In addition to serving as patron to a number of charities and organizations, The Duke is President of African Parks, a non-governmental organization focused on protecting Africa’s ecosystems in partnership with local communities and governments. He also co-founded Sentebale in 2006 at the age of 22, with his dear friend Prince Seeiso of Lesotho, in memory of their mothers’ charitable work in combating the HIV crisis.
The Duke’s commitment to environmental stewardship is widely regarded. In 2019, he founded Travalyst, a not-for-profit entity comprised of several of the largest online travel agencies in the world. Its mission is to redefine the tourism industry using travel as a catalyst for good. Travalyst seeks to create truly sustainable travel so that destinations are protected for generations to come, and those communities that depend on tourism can benefit from safeguarding them.
Along with his wife, Meghan, The Duchess of Sussex, The Duke has built Archewell. Through non-profit work, as well as creative activations, Archewell drives systemic cultural change across all communities, one act of compassion at a time.
The Duke lives in California with his wife, their son Archie, and two dogs.
Thought Leadership by The Duke of Sussex
Fast Company | ‘Time is running out’: Prince Harry calls for social media reform after U.S. Capitol riot | January 22, 2021
TIME | Prince Harry and Meghan Markle Discuss Voting and the Importance of Combating Misinformation | September 22, 2020
Color Of Change | Civil Rights X Tech: Stop Hate For Profit | August 9, 2020
Fast Company | Prince Harry: Social media is dividing us. Together, we can redesign it | August 6, 2020
Will Hurd is a former member of Congress, cybersecurity executive, and undercover officer in the CIA. For almost two decades he’s been involved in the most pressing national security issues challenging the country whether it was in the back-alleys of dangerous places, boardrooms of top international businesses or halls of Congress.
After stopping terrorists, preventing Russian spies from stealing our secrets, and putting nuclear weapons proliferators out of business, Will helped build a cybersecurity company that prepared businesses for the next domain of conflict – cyberspace.
While in Congress, Texas Monthly and Politico Magazine called Will “The Future of the GOP,” because he put good policy over good politics at a time when America was often consumed with what divides us rather than what unites us. He was able to get more legislation signed into law in three terms than most congressmen do in three decades – substantive legislation like a national strategy for Artificial Intelligence.
Will is a native of San Antonio and earned a Computer Science degree from Texas A&M University. He is growing the US transatlantic partnership with Europe as a trustee of the German Marshall Fund and is serving as a fellow at the University of Chicago Institute of Politics.
Thought Leadership by Hurd
The Washington Post | Opinion: Will Hurd: If the GOP wants a future, it must look in the mirror | January 22, 2021
NPR | Congressman Hurd On Why He Decided To Leave Congress | December 17, 2020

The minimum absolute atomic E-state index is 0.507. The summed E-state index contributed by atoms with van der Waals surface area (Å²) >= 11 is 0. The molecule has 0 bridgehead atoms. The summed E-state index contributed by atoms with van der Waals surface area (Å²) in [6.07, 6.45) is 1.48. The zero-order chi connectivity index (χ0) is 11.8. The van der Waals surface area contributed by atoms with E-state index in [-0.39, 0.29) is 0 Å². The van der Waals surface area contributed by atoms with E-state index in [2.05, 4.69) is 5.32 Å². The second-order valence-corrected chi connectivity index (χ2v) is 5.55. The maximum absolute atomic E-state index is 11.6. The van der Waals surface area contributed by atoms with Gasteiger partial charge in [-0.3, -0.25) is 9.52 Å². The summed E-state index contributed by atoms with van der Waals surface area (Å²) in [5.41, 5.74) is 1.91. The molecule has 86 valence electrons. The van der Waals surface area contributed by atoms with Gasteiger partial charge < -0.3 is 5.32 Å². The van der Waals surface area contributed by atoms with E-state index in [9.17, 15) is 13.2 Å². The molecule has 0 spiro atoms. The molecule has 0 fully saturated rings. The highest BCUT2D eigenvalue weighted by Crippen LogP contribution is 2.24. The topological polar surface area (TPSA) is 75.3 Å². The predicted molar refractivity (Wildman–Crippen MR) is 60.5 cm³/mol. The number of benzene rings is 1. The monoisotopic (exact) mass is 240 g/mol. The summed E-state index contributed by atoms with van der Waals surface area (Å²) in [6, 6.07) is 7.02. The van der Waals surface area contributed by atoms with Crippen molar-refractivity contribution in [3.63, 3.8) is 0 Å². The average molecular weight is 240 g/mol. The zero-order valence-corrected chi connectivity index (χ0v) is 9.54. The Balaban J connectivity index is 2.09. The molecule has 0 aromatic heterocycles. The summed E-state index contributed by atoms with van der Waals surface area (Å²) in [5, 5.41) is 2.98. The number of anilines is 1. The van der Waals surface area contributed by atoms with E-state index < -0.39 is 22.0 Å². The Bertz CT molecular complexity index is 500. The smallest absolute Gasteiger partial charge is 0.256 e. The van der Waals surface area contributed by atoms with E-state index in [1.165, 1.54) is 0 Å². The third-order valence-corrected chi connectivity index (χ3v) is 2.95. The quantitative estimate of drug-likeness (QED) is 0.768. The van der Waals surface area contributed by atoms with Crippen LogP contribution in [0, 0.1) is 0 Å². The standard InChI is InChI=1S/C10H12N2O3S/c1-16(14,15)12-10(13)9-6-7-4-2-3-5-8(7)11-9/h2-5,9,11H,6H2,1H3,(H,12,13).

Jameel Jaffer is the inaugural Executive Director of the Knight First Amendment Institute at Columbia University, which was established in 2016 to promote the freedoms of speech and the press through strategic litigation, research, and public education. The Institute has undertaken a number of major projects relating to public discourse in the digital sphere. In a series of lawsuits, including one against President Trump, the Institute has successfully argued that the First Amendment’s “public forum” doctrine applies to public officials’ social media accounts. The Institute has also advocated on behalf of journalists and researchers who study the social media platforms, and it currently represents the researchers behind NYU’s Ad Observer, which Facebook has tried to shut down. In a comment that received significant public attention, the Institute recently urged Facebook’s Oversight Board to use its narrow jurisdiction over content-moderation decisions to force Facebook to address more consequential decisions relating to platform design. Before joining the Knight Institute, Jaffer was Deputy Legal Director at the ACLU, where he oversaw that organization’s work relating to free speech, privacy, national security, and international human rights. His recent writing has been published in the New York Times, Slate, and Just Security, a national security blog.
Thought Leadership by Jaffer
New York Times | Facebook’s ‘Supreme Court’ Faces Its First Major Test | February 17, 2021
Knight First Amendment Institute | Facebook and Free Speech Are Different Things | October 24, 2019
Born in Baku, Azerbaijan, in the Soviet Union in 1963, Garry Kasparov became the under-18 chess champion of the USSR at the age of 12 and the world under-20 champion at 17. He came to international fame at the age of 22 as the youngest world chess champion in history in 1985. Kasparov’s famous matches against the IBM supercomputer Deep Blue in 1996-97 were key to bringing artificial intelligence, and chess, into the mainstream. They also sparked his passionate interest in AI and the human relationship with our increasingly intelligent machines. He retired from professional chess in 2005.